*This paper was announced in the 10th International Symposium of Philosophy, which organizing by the International Center of Philosophy and the Olympian Philosophy Center, Olympia July 29 - Aug. 3, 2000.

Sports Legal Order in National and International Sporting Life**


  • Legal aspects of physical and sporting activity
  • Sports legal order
  • The theory of sports organization and legal order
  • Lex Sportiva and Lex Mercatoria
  • Current international sports legal order
  • International sports rules vs. rules of national law
  • Cases of conflict
  • Legal order in national sporting life
  • Conclusion

**This paper was announced in 8th IASL Congress in Montevideo, Nov. 28-30, 2001.

Negative Phaenomena in Sports Activities
and International Sports Law***

The science of law has been quite concerned with the problem of sports organization as a cause generating the sports legal order. A question arises as to whether sports organization is a subject of law capable of generating rules of law for sports activities. Moreover, a further question arises as to how the sports legal order was established, created and formulated. The autonomy which it has as a Lex Sportiva; how it came to be recognized and how it imposed itself on sporting life in the international community on matters of international sports and in particular the modern Olympic Games; the negative phenomenon arising in the context of such a Lex Sportiva internationally; and how they can be dealt with effectively as problems of sports law, are just some of the questions posed as part of this paper with the aim of pointing out pathways for further exploration and academic analysis.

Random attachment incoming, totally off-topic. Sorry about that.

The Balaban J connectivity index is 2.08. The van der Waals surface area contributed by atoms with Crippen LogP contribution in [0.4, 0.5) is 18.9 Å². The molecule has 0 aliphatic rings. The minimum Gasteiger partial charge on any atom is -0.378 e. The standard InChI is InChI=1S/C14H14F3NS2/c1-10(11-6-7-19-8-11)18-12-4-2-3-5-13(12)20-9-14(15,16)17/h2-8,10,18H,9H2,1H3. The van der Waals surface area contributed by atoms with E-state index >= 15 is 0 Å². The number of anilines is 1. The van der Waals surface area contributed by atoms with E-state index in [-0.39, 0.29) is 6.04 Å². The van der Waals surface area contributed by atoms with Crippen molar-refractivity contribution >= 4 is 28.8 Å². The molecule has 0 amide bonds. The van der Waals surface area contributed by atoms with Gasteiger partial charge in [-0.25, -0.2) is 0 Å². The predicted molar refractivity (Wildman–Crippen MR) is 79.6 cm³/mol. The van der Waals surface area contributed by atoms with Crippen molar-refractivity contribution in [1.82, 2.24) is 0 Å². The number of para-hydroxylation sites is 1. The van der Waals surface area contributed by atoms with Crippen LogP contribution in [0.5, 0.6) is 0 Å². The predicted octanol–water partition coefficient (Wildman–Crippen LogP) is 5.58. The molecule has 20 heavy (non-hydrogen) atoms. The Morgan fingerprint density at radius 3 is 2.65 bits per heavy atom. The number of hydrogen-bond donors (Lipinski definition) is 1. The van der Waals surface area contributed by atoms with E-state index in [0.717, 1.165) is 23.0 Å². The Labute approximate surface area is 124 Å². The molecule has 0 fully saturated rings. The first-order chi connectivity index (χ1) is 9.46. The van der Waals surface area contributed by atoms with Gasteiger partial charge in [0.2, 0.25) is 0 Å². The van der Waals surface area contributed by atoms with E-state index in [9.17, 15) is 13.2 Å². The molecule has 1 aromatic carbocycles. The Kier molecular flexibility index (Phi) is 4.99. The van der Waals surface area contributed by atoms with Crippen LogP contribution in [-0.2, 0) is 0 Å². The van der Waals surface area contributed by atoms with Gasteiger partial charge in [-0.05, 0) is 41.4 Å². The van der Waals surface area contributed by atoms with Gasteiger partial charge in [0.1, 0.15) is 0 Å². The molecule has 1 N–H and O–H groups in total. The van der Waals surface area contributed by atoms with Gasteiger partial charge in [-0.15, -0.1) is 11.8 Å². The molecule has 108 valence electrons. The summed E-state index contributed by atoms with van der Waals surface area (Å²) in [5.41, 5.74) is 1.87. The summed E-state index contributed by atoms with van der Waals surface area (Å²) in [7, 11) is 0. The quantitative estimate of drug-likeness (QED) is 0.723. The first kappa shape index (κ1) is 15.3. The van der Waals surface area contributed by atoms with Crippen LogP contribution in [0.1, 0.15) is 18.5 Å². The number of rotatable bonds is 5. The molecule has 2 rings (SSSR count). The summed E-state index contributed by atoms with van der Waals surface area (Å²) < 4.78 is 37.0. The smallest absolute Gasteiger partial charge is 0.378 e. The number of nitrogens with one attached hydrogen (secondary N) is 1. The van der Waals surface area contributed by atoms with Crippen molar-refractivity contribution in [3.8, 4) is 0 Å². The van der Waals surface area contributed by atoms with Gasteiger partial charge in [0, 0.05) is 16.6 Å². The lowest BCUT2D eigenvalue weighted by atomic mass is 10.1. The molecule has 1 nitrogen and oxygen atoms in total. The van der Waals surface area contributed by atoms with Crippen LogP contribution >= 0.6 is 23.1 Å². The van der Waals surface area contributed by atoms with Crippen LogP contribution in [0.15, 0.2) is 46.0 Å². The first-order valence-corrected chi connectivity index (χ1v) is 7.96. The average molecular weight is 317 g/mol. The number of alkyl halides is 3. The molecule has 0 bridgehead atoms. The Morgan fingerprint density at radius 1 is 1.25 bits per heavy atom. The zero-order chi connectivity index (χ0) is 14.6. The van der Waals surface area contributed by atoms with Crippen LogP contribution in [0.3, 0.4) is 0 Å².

The conclusion reached is that at international level a sui generis sports legal order is emerging, non-national in character, which is followed by national federations and in this way is imposed directly or indirectly within our country.

***This paper was announced in the Special Session of the International Olympic Academy, Olympia July 12-16, 2002.

The Modern Athlete
Agreement – Equity – Equality Before The Law – Common Interest****

Sports today as a special, strictly defined social form of life requires methods and procedures for physical exercise via specially organized bodies which raise many questions as to whether they benefit the health of athletes, whether the benefit gained from the glory of victory is ample restitution or whether exhaust conditions are created for the body, mind and environment of the athlete for the rest of his/her life.

The process of ‘shaping’ an athlete’s body and his/her ability a) to control and influence this procedure at his/her free will, b) to determine the terms under which exercise, training and change in his/her biological constants take place and c) to achieve self-determination in the world of sporting life, are a few of the questions raised in this paper.

These abilities are examined in the light of the provisions of law on agreement, equity (epieikeia– aequitas), equality before the law and common interest.

Diagnostic sources of law both direct and indirect as well as formative and creative sources of law as discussed in the modern academic literature on the issue and as derived from sports experience in sports activity lead us to the conclusion that the image of the modern athlete which emerges both at an amateur and professional level is governed by characteristics which are similar to a person putting him/herself under pledge, the process of lending against the person as security (nexum se dare). This requires us to think again whether an equivalent to Solon’s cancellation of debts (Seisachtheia -throwing-off-of-burdens) is needed for modern sports.

****This paper was announced in the 12th International Symposium of Philosophy, which organizing by the International Center of Philosophy - Olympian Philosophy Center and the Hellenic Center of Research on Sports law, Olympia Aug. 3-7, 2002.

Dr. Dimitrios Panagiotopoulos
Assistant Professor at the University of Athens
Advocate - Attorney at Law
Secretary General of the International Association of Sports Law

back to category